Today is World Wetlands Day, and we need to protect and preserve our wetlands. Wetlands provide a wide range of ecological, economic, and social benefits.

Fall visit to Bear River MBR

What Wetlands Do:

Biodiversity Support:

  • Wetlands are home to a diverse array of plant and animal species, serving as crucial habitats for many organisms.
  • They provide breeding grounds, nurseries, and feeding areas for various wildlife, including fish, amphibians, birds,mammals, and insects.

Water Filtration:

  • Wetlands act as natural filters, trapping and removing pollutants from water. They help improve water quality by reducing the levels of nutrients, sediments, and contaminants.

Flood Control:

  • Wetlands act as natural buffers against flooding by absorbing and storing excess water during periods of heavy rainfall or storm surges.
  • They reduce the risk of downstream flooding and help regulate water flow.

Climate Regulation:

  • Wetlands play a role in regulating local and global climate patterns by sequestering carbon and mitigating climate change.
  • They act as carbon sinks, storing large amounts of carbon in their soils and vegetation.

Recreation and Aesthetics:

  • Wetlands provide opportunities for outdoor recreational activities such as bird watching, fishing, hiking, and photography.
  • They contribute to the aesthetic value of landscapes, offering scenic views and enhancing the overall beauty of an area.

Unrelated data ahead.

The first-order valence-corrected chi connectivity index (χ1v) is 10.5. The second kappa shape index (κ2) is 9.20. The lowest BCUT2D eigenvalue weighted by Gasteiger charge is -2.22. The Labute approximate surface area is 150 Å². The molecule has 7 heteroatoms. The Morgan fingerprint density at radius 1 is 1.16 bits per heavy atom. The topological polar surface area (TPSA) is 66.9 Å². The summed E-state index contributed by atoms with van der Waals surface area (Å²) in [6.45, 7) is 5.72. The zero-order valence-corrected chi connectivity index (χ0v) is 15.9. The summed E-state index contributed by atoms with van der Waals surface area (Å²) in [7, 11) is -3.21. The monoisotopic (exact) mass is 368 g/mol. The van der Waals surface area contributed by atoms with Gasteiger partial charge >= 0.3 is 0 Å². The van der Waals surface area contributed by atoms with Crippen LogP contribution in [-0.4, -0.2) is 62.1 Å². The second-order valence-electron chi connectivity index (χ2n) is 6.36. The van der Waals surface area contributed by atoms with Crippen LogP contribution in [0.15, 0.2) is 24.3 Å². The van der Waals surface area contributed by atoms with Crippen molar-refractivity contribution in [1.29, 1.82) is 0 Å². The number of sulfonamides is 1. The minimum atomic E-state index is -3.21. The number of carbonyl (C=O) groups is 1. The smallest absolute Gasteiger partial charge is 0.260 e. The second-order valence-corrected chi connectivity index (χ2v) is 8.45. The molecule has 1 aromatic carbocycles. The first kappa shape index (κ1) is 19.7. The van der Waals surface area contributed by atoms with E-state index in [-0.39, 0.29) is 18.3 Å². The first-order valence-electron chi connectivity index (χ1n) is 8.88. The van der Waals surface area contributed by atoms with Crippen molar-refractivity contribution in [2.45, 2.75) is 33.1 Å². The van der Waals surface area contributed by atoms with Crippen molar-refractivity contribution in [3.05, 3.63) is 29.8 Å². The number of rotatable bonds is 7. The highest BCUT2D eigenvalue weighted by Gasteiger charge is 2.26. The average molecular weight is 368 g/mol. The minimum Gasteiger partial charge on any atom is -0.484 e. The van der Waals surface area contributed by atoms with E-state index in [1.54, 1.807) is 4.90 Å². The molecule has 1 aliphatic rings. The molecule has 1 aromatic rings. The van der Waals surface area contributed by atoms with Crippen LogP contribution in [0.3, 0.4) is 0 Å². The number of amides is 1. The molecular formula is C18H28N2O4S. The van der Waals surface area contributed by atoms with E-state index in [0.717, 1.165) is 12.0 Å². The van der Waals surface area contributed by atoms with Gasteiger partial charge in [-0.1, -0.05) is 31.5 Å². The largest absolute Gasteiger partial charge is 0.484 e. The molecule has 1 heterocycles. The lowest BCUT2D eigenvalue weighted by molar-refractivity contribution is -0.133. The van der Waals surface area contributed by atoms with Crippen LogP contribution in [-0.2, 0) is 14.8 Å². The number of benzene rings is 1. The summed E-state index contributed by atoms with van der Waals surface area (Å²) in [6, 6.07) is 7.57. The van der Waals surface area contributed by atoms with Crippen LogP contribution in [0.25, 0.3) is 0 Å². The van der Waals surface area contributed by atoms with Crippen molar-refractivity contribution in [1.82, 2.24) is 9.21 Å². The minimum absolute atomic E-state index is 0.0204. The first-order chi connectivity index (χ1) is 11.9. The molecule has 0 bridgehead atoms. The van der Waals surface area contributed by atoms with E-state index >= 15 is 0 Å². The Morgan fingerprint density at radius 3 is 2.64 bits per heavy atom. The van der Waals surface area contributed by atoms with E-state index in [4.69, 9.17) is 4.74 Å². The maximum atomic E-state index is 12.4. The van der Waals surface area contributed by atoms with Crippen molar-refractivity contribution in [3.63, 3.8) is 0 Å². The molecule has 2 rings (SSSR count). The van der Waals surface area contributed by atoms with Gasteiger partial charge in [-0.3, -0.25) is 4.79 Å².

Erosion Control:

  • The vegetation in wetlands helps stabilize soil and prevent erosion, reducing the impact of storms and maintaining the integrity of coastlines and riverbanks.

Economic Benefits:

  • Wetlands support various economic activities, including fisheries, agriculture, and forestry.
  • They contribute to the economy by providing resources such as fish, timber, and non-timber forest products.

Water Supply:

  • Wetlands play a crucial role in maintaining groundwater levels and sustaining water supplies for both human and natural systems.
  • They help recharge aquifers and ensure a sustainable source of fresh water.

Educational and Scientific Value:

  • Wetlands serve as living laboratories for scientific research and educational purposes, helping researchers and students understand ecosystems, biodiversity, and ecological processes.

Cultural Significance:

  • Wetlands often hold cultural and spiritual importance for indigenous communities and local populations.
  • They may be associated with traditional practices, folklore, and rituals, contributing to cultural identity.

Forests are the lungs of this planet, wetlands are the kidneys.

Spring at Fish Springs National Wildlife Refuge in Utah, Fish Springs National Wildlife Refuge, West Desert, Juab County, UtahSpring at Fish Springs National Wildlife Refuge in Utah

Today, I am sharing images of two of our three National Wildlife Refuges in Utah: Bear River Migratory Bird Refuge and Fish Springs National Wildlife Refuge. Unfortunately, I don’t have many photos of our third refuge, Ouray National Wildlife Refuge, to share, but you can see some at the link I provided.

All three of Utah’s National Wildlife Refuges are critically important wetlands.

I’m extremely glad that they are federal and not state lands. You might wonder why I would write something like that.

It’s simple, really. The state of Utah has an abysmally poor record of protecting our environment. Our air quality is horrifically bad and the state? The state tells us not to drive. They don’t shut down the primary polluters, nope, business comes before people.